On that basis, a rainy afternoon in Brussels will hardly give sufficient an opportunity to prepare for Thursday's European Council, even if Johnson is prepared to fly to Brussels today, in an attempt to cement the deal. There will barely be time to get the deal translated into the Union's 24 working languages, much less circulated to 27 capitals for comment.

Despite its chequered reputation for fabricating rather dubious stories, therefore, The Times this time seems to have a point with today's (online) headline which declares, "Boris Johnson hit by prospect of no Brexit until 2020", with the sub-heading telling us: "EU warns deal may need two months to finalise".

What seems to be coming through is that the parties have only come to an agreement in principle, and that is what will then be conveyed to the European Council with the promise of detail to follow. The paper then quotes a "senior German official", who says a political agreement on a deal would not be enough "to resolve technical issues", thus requiring Brexit to be postponed for a third time for "some two months".

Also called in aid is a "senior EU diplomatic source", who says in Delphic terms that, "Without a deal this week, Britain will need an extension. With a deal this week, Britain will need an extension". Thus does Johnson face being pushed into a delay even if the outline of a deal is done.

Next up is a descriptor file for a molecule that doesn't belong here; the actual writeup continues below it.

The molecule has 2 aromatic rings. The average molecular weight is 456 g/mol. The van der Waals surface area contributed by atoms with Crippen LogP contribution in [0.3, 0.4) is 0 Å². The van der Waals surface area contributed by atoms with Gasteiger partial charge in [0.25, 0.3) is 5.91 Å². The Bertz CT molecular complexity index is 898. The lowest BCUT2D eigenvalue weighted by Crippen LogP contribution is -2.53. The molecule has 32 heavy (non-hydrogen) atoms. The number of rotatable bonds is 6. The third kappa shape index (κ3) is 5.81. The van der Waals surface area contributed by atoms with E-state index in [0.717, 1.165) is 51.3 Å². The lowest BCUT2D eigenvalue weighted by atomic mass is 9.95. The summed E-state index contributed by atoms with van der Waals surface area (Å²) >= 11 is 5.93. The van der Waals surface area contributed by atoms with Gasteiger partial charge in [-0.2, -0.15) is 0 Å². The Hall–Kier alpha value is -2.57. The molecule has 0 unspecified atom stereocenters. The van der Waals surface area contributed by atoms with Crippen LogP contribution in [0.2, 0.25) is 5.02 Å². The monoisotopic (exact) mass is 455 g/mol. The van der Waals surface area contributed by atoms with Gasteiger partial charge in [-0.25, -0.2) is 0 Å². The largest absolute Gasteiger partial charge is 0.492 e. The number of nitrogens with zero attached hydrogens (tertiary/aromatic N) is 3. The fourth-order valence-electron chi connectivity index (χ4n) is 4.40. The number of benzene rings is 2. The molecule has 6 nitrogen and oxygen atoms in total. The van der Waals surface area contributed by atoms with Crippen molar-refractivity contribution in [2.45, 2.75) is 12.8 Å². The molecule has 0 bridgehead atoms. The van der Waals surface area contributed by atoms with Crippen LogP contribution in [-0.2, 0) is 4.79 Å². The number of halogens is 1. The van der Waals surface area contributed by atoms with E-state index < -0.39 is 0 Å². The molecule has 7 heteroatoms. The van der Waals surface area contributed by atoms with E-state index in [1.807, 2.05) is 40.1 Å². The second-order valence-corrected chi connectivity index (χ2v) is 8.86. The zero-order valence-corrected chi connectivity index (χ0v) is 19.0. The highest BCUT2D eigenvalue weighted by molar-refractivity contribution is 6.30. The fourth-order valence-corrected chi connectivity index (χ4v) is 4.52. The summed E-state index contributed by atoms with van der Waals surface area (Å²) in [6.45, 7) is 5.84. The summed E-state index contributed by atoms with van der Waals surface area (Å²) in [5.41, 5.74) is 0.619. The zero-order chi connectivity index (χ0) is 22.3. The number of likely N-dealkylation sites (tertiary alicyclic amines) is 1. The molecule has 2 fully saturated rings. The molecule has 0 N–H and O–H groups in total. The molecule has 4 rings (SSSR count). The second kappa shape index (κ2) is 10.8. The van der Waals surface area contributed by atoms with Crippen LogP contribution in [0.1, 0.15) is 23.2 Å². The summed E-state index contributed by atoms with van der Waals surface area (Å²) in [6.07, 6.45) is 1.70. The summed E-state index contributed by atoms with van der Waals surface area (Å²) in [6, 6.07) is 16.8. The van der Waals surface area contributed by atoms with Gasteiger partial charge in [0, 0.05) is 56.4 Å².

As to whether the European Council will even countenance a delay, though, is said to depend on whether Johnson can prove he has sufficient support amongst the swamp-dwellers for a deal to be ratified, once it is presented. That means that, after the European Council, attention will turn to the House of Commons, with special attention paid to the proceedings on Saturday, if that session materialises.

However, after two consecutive days of talks with Johnson, resolve in the DUP is stiffening, with strong indications that the party will oppose the deal. Arlene Foster is now saying that the DUP would support only "a deal that respects the constitutional and economic place of Northern Ireland within the United Kingdom". She adds that there has to be consent which is in accordance with the Belfast agreement, in other words "there has to be consent from the nationalist community and the unionist community".

After expressions of support for the deal, some of the Eurosceptic wing of the Tory party are also having second thoughts, leading to what is being called a "major split among Tory hardliners". Owen Paterson, for instance, has branded the deal "absurd" and "unacceptable", while Iain Duncan-Smith is said to have "exploded" at No 10 officials.